In handling the pandemic, there is a clear need to get the public and private sectors into a functioning partnership
medical care has been disrupted by the novel coronavirus. Fear, anxiety, uncertainty and confusion have all overtaken clinical services. The private sector, which delivers the major part of medical services, is now functioning at a skeletal level and patients have considerable difficulty in accessing medical care. Tamil Nadu has one of the better health systems in the country and has demonstrated that it can provide high quality care through public-private collaboration in the areas of maternity, cardiac and trauma care. As the number of COVID-19 cases in Tamil Nadu has crossed 50,193, with 576 deaths (June 17), there is a need to pull together the resources of the public and private sectors into a functioning partnership, to provide good clinical care, ameliorate suffering and prevent deaths.
A neglect of the primary task
Until now, the focus of the government has been on prevention of the epidemic through testing of suspects, isolation of cases and institutional quarantine of contacts. Hospitals have focused their efforts on prevention by admitting asymptomatic contacts and mild infections. With the focus on prevention, doctors have been unable to attend to their primary task of providing good clinical care to reduce morbidity and prevent deaths.
The majority of COVID-19 infections are mild and resolve on their own. Serious illness occurs in the elderly and those with multiple co-morbidities such as diabetes, heart disease and respiratory problems. The primary cause of death in COVID-19 pneumonia is respiratory failure. The mainstay of treatment in moderate and severe illness is clinical monitoring, oxygen therapy to correct hypoxemia (low oxygen levels in the blood), and good supportive care. Even in those above the age of 80 years, the mortality rate is only 15%. Patients who require ventilator treatment have a mortality rate of over 50%. Good supportive care for sick patients is essential in preventing deaths.
Hospital services have to focus on in-patient management of moderate and severe pneumonia, prioritising intensive care unit (ICU) beds for potentially reversible illness. We need to ensure that every patient with moderate and severe COVID-19 pneumonia has access to the optimum level of care, to prevent deaths and ameliorate suffering.
Because of the labelling and stigmatisation of those diagnosed with COVID-19, the public are reluctant to come to hospital and may come late or die at home. We need to send out a clear message that hospitals will provide good quality care for COVID-19, at affordable cost and ensuring confidentiality.
For this to happen, the government must work with the private sector to make care accessible and affordable. The Tamil Nadu government’s efforts to cap the cost for different levels of COVID-19 care in private hospitals is a positive step. The government should financially assist the private sector by reimbursing basic patient care costs for providing COVID-19 care.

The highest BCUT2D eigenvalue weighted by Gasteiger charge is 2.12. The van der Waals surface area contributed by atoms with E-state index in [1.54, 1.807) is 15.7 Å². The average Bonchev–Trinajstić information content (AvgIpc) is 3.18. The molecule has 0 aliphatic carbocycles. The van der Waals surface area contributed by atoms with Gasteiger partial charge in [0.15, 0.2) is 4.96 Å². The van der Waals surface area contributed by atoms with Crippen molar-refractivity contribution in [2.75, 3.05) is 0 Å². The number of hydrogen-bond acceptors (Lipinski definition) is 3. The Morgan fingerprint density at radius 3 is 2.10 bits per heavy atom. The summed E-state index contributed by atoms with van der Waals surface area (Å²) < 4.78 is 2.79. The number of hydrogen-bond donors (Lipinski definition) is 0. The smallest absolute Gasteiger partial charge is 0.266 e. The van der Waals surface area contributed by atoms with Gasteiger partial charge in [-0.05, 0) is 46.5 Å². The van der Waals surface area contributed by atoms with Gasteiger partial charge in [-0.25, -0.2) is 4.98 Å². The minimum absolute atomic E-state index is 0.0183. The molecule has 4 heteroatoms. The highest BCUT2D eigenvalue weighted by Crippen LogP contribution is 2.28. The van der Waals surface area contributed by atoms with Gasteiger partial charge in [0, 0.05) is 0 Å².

Medical staff taking care of COVID-19 patients are anxious that they may acquire the infection and transmit it to their family members. Deaths of hospital staff due to COVID-19 have been reported, although the mortality risk is lower than that of the general population. Medical staff involved in COVID-19 care should be adequately protected with appropriate personal protective equipment, or PPE, and should be trained in infection control and clinical care protocols. They should be encouraged to communicate with a patient and the family within the restrictions.
A wish list
In Tamil Nadu, we should shift the discourse from the focus on prevention and reducing the number of cases to an equal priority for providing COVID-19 care. Every citizen in Tamil Nadu who has serious COVID-19 pneumonia should be able to access high quality care. In order to implement a universal COVID-19 care programme, the government health system should collaborate with private hospitals.
Towards this we suggest that: all private hospitals which have the potential, should take care of COVID-19. They should be given requisite incentives and subsidies to that end; every patient should be able to access medical care for COVID-19 from a private or public hospital; only patients with moderate to severe COVID-19 pneumonia should be admitted; ICU care should be prioritised for COVID-19 patients who have potentially reversible illness; confidentiality of the patient should be protected; the government should support the basic cost of COVID-19 care in private hospitals as well; city hospitals should pool their ICU resources for the care of COVID-19 pneumonia; staff providing COVID-19 care, should receive adequate training and be provided appropriate PPE, and, finally, families of staff who die due to COVID-19 should receive appropriate compensation.
These initiatives can only be realised with appropriate leadership from the government. The private sector has to be fully involved in clinical care of the COVID-19 epidemic. We should work towards making COVID-19 treatment available, affordable and effective. Our response to the epidemic must combine good science, clinical reasoning and a humane response to save the lives of the people of our country.
“Anand Zachariah is a Professor of Medicine at the Christian Medical College, Vellore. George Thomas is an Orthopaedic Surgeon at St. Isabel’s Hospital, Chennai. The views expressed are personal“